The Grace Trifecta
Fast forward a few years, I am sitting in a small chapel in adoration of the Blessed Sacrament (aka Jesus in the Eucharist). In my reading I once again face the question, what is grace? This time I open the Catechism of the Catholic Church; and prayed for guidance from the Holy Spirit. That day the Allison abridged version of how I define the grace of God, was born
That evening nearly 10 years ago, not only was I completely unsure how to define grace but I also had no idea how to seek an increase of it within me. It was abundant and freely available; I could not earn it but how did I open myself to receive it?
After many more years of studying scripture, the Catechism and spending many hours in prayer and adoration; my heart began to understand that best way to this abundant outpouring of grace was through what I affectionately refer to as “The Grace Trifecta“.
This trifecta encompasses our encounters with the Triune God (Father, Son & Holy Spirit) in:
As St Paul teaches, I try to incorporate prayer into my every breathe – to ‘pray without ceasing’. I am not on my knees or continually reciting a vocal prayer – but I am ever mindful of God in my life. Consciously aware that it is because of him that I have life; that he is in all things and with me in all circumstances. My first prayer of the day is to ask for his outpouring of grace into my heart so that I may never forget those important lessons; nor miss out on any of the many blessings he has for me hidden in each day!
At the core of every Sacrament is an encounter with Jesus Christ. It is impossible to have an encounter with Christ and not be changed. Every time we live out our Baptism; receive or adore him in the Eucharist; or receive forgiveness in Confession – we are changed. One of my favorite aspects of the Sacraments is how they interact with our senses. Catholicism is a full-body sport! In living a sacramental life one smells our prayers raising to heaven on the smoke of the incense; we see the body of Christ in the Church; we taste his body and blood in the Eucharist. We hear the call to holiness in the hymns, chants and prayers. We feel the touch of Christ in his priests during the anointing of Baptism, Confirmation and the Anointing of the Sick. The Sacraments clearly bring us to our senses – and in doing so we are open, prepared and do in fact receive grace. Abundantly.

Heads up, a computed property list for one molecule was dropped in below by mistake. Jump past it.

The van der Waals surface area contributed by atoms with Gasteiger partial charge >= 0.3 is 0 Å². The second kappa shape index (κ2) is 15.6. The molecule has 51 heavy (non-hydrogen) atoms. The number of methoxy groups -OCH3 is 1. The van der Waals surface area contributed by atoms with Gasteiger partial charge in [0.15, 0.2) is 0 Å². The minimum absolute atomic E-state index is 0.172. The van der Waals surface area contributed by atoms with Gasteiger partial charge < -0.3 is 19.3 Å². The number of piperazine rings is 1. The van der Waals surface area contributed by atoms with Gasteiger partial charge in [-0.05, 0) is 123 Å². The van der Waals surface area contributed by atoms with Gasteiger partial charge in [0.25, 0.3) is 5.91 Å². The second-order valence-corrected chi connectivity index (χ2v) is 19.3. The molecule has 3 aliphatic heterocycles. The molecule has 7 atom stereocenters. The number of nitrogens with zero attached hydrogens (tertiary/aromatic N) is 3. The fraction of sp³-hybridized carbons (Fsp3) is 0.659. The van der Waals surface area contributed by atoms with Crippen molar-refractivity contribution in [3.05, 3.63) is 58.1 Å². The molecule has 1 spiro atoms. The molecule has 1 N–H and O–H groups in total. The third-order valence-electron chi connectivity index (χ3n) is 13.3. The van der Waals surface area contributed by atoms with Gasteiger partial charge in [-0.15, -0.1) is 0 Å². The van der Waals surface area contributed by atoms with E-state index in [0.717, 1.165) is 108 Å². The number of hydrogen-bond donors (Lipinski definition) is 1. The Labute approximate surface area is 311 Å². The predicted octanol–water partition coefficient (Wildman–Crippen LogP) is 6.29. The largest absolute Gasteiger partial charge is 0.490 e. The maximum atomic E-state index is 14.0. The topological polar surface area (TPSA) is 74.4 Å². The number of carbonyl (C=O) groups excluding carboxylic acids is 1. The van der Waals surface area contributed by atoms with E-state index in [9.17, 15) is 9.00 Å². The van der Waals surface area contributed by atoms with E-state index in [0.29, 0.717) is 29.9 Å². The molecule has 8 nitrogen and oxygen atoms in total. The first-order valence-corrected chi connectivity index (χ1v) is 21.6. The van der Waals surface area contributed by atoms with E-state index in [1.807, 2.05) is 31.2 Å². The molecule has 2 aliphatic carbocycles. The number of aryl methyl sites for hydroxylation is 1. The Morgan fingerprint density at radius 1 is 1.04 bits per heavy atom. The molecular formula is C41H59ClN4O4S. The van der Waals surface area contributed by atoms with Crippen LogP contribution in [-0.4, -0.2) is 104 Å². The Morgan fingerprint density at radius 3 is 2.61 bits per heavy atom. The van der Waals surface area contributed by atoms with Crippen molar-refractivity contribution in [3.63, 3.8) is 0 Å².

“The Word became flesh so that thus we might know God’s love: “In this the love of God was made manifest among us, that God sent his only Son into the world, so that we might live through him.” “For God so loved the world that he gave his only Son, that whoever believes in him should not perish but have eternal life.” CCC 458
Maybe my math is a little off; as I am not the best mathematician but as I see it,Scripture = Grace because …
God gave us Jesus to redeem and save us… out of love.
Jesus is the WORD made flesh.
That Word is revealed in the scriptures.
IF then we read the Word of God (aka Scripture) than it is infused by it’s very nature in God’s LOVE.
IT is from love that God sends us HIS Holy Spirit to abide in us – that love that is manifest in an outpouring of his abundant grace. So therefore reading the scripture opens our hearts and minds to the gift of grace. It is also an encounter with Christ – and I will reiterate – it is impossible to have experience with the Son of God and remain the same person. You will always walk away changed for the better … and that is grace!
All rights Reserved, Allison Gingras 2016
Cover and inset photo credit: Debbie Gaudino, Saints365 2016